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Chapter 17. Security

A system that offers a certain level of security, a trusted system, is one that protects assets, for example passwords and cryptographic keys, or credit card details, from a range of plausible attacks, to prevent them from being copied or damaged, or made unavailable.

Security is usually defined by the principles of Confidentiality, Integrity, and Availability. Confidentiality is a key security concern for assets such as passwords and cryptographic keys. Defense against modification and proof of authenticity is vital for security software and on-chip secrets used for security. Examples of trusted systems might include entry of passwords for mobile payments, digital rights management, and e-ticketing. Security is harder to achieve in the world of open systems, where you can download a wide range of software onto a platform, inadvertently also downloading malicious or untrusted code, which can tamper with your system.

Mobile devices can be used to view videos, listen to music, play games, or for browsing the Web and accessing financial services. This requires both the user and the bank or service provider to trust the device. The device runs a complex OS with high levels of connectivity and might be vulnerable to attack by malicious software. You can achieve some measure of security through software system design, but you can obtain higher levels of protection through the CPU and system level memory partitioning.

ARM processors include specific hardware extensions to enable construction of trusted systems. Writing a trusted OS or Trusted Execution Environment (TEE) systems is outside the scope of this book. However, if you set the Security fractional field to implement the ARMv7 Security Extensions, be aware that this imposes some restrictions on the OS and on unprivileged code, in other words, code that is not part of the trusted system.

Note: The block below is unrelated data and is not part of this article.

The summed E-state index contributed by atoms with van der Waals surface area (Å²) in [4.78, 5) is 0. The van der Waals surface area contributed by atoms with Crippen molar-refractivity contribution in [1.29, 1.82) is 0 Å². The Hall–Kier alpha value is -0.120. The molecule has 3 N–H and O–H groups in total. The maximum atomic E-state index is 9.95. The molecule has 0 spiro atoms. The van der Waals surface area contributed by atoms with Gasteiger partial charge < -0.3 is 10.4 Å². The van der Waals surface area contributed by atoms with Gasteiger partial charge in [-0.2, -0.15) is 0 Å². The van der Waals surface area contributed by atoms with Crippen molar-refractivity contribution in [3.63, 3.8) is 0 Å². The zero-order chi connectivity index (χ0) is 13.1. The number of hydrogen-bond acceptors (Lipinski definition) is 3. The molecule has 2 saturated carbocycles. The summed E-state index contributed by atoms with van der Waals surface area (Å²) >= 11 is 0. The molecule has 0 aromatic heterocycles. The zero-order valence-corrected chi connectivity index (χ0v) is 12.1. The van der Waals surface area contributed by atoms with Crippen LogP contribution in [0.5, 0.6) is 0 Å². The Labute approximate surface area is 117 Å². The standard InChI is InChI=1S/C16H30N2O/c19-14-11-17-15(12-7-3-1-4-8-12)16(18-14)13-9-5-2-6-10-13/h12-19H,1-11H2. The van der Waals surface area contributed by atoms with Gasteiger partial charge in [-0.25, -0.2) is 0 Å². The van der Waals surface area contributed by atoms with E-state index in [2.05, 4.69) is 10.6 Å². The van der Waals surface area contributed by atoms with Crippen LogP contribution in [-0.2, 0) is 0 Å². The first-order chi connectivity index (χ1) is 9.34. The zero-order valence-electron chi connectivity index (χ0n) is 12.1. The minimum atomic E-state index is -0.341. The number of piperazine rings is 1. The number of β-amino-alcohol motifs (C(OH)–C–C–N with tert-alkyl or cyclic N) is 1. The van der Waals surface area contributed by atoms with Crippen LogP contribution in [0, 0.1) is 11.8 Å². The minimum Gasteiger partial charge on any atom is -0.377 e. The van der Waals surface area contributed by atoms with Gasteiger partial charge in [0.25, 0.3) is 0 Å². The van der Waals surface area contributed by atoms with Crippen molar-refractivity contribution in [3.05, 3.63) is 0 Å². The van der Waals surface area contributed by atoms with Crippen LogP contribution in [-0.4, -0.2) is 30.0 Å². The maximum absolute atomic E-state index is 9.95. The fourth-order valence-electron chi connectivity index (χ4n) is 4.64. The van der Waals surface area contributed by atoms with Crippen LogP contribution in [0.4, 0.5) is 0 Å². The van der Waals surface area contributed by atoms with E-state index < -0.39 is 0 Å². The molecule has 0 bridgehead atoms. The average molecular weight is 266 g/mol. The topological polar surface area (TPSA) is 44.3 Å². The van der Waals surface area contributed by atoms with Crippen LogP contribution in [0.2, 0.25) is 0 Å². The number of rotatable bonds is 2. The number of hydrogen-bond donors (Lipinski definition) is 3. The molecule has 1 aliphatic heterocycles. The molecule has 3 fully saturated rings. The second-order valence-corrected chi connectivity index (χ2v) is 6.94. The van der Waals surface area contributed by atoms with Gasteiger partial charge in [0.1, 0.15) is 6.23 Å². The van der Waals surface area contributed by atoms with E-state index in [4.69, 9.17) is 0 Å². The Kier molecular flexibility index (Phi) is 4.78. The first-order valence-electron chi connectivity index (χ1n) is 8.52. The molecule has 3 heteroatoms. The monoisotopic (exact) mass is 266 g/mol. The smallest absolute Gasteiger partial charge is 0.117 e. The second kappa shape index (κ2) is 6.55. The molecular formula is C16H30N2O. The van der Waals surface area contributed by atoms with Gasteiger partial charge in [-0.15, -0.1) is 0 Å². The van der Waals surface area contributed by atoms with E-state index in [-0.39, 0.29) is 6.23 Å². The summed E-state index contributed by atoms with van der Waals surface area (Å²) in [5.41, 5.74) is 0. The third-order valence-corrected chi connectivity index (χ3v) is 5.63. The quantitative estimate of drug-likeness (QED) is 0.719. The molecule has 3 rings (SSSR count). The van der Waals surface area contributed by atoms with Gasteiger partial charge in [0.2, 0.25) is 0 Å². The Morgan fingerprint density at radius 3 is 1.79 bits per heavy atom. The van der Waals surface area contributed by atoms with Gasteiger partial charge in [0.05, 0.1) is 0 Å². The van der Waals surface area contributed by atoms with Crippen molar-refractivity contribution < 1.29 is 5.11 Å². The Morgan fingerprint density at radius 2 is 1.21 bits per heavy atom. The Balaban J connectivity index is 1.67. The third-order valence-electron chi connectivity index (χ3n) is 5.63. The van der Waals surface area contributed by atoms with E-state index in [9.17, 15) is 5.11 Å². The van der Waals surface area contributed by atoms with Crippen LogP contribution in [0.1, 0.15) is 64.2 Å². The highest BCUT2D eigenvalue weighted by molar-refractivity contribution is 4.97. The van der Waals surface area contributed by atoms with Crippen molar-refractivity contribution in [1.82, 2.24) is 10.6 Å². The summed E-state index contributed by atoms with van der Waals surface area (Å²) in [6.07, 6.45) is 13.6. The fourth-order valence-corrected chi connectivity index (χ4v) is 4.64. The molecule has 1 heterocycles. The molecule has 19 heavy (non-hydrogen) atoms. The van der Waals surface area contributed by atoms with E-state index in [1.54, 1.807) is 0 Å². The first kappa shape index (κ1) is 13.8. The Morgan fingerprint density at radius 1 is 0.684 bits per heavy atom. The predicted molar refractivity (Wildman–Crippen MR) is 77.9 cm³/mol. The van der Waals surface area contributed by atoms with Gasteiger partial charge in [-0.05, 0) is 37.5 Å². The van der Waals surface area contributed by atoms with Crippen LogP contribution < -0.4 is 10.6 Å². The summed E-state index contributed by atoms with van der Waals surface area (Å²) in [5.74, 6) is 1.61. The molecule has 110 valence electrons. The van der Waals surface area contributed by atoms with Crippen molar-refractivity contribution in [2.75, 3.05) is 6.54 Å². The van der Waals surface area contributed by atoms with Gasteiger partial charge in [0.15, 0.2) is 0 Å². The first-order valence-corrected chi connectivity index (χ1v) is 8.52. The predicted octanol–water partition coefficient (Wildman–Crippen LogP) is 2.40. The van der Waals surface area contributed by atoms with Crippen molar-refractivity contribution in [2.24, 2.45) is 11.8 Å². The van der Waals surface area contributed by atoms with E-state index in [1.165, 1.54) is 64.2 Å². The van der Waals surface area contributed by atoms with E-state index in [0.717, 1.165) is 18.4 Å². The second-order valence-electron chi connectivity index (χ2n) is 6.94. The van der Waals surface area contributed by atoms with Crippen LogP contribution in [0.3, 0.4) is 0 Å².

Software and hardware attacks can be classified into the following categories:

Software attacks

Attacks by malicious software typically do not require physical access to the device and can exploit vulnerabilities in the operating system or an application.

Simple hardware attacks

These are usually passive, mostly non-destructive attacks that require access to the device and exposure to the electronics, and use commonly available tools such as logic probes and JTAG run-control units.

Laboratory hardware attack

This kind of attack requires sophisticated and expensive tools, such as Focused Ion Beam (FIB) techniques or power analysis techniques, and is more commonly used against smartcard devices.

TrustZone technology is designed to protect against software and simple hardware attacks.